Everyone dreams of beating the odds and achieving greatness in his or her lifetime. But the likelihood of statistical anomalies coming to fruition in your favor can be a sobering reality check.
The odds of winning an Academy Award, for instance, are around 1 in 11,500. The odds of getting a royal flush on the first hand of a poker game are 1 in 649,740.
While Del Matheson was preparing the mailing list for his 60-year Iowa high school reunion, it was the first time he gave thought to the fact that all of his classmates were still alive. He figured the chances of that were somewhere in the one in a million range.
He was off by more than he could have possibly realized.
All 14 members of the Ringsted High School graduating class of 1958 are still alive. The odds of that happening are a 1 in 177,467,459 chance.
The graduates, who all range between the ages of 77 and 79, are within the range of average life expectancy in the United States. But the fact that all of the 14 graduates have averted mortal demise is remarkable.
That’s not to say there haven’t been close calls.
Kenneth Pederson nearly passed away in 2017 because of an aortic aneurysm. He clung to life desperately from a hospital bed for several weeks before pulling through.
“He’s ornery,” Pederson’s wife, Betty, told the Des Moines Register of her husband.
“We all talk about who will be the first to die,” Matheson told the Des Moines Register. “It’s like a contest.”
The classmates keep in touch throughout the year despite having gone their separate ways. The 14 graduates are now scattered among six different states.
The class has even outlived the building where they went to school. Ringsted High School no longer exists, a product of the rural town’s diminished population, and the building has been bulldozed.
“We always joke that we are all still alive and how lucky we are. We see it as something to strive for. But we did nothing. It was a gift,” said Matheson.
The class meets for a reunion every five years, and the get-togethers typically received 100 percent attendance. With each passing reunion, they get more precious.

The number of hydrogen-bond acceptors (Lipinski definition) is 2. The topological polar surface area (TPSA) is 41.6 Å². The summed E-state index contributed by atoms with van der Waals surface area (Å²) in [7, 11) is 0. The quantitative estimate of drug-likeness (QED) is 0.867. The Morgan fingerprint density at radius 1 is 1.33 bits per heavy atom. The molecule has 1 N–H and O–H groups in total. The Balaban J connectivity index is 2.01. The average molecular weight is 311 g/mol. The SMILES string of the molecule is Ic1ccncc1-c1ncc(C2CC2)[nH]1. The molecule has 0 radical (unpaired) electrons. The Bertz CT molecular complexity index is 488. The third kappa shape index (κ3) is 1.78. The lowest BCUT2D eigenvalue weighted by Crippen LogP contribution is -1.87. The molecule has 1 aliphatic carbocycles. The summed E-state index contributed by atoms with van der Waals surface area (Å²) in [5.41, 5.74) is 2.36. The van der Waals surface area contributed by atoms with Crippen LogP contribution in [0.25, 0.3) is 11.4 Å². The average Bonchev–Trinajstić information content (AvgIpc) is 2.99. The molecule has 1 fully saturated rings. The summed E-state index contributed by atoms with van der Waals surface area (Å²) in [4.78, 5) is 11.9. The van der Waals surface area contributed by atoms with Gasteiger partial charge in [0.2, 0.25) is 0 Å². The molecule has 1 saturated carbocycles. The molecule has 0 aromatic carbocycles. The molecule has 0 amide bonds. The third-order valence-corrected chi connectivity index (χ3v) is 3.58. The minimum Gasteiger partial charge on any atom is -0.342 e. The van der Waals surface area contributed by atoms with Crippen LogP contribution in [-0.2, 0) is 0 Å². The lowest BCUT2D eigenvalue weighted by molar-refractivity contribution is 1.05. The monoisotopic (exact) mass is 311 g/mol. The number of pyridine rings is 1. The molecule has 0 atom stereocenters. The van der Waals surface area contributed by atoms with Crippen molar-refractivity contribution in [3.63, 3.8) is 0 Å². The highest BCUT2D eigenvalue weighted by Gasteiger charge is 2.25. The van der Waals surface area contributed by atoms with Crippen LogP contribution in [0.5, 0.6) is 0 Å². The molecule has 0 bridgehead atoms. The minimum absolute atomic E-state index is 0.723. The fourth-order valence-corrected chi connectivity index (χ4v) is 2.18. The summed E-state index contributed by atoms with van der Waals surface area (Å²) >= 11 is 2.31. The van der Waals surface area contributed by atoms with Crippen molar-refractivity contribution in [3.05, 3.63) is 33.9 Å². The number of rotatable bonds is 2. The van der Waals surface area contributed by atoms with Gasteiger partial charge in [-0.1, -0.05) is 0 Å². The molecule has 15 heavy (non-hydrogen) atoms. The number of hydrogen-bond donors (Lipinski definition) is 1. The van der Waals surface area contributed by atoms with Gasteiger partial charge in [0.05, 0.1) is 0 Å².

Members of the Ringsted class of ’58 give an array of different reasons for their longevity. But none of them are quite sure what the secret is.
There are a myriad of different reasons why the entire graduating class has survived, though not definite answers. Whether it’s chalked up to luck, good genes, or their rural lifestyle growing up, each argument has its detractors.
“Many of our parents died shortly after high school graduation, so we don’t have a good record there,” Matheson said.
“We were raised organic,” Lois Platter (nee Jensen), told the Des Moines Register.
The secret to their longevity is increasingly the topic of discussion when the group gets together. The one thing they all seem to agree on, though, is that their earnest, wholesome lives played a determining role in their happiness later in life.
“Deep down, we all knew that if we didn’t guide our own ship, nobody was going to do it for us, so we went about staying in the wheelhouse and working at it,” Matheson said.
Perhaps it was knowing they were part of something bigger than themselves that kept them all going. Now, 60 years later, they reconvene in their hometown and talk about the old times.
There’s no way of knowing how many more reunions they’ll get in the future, but nothing can take away the precious past they’ve all shared together.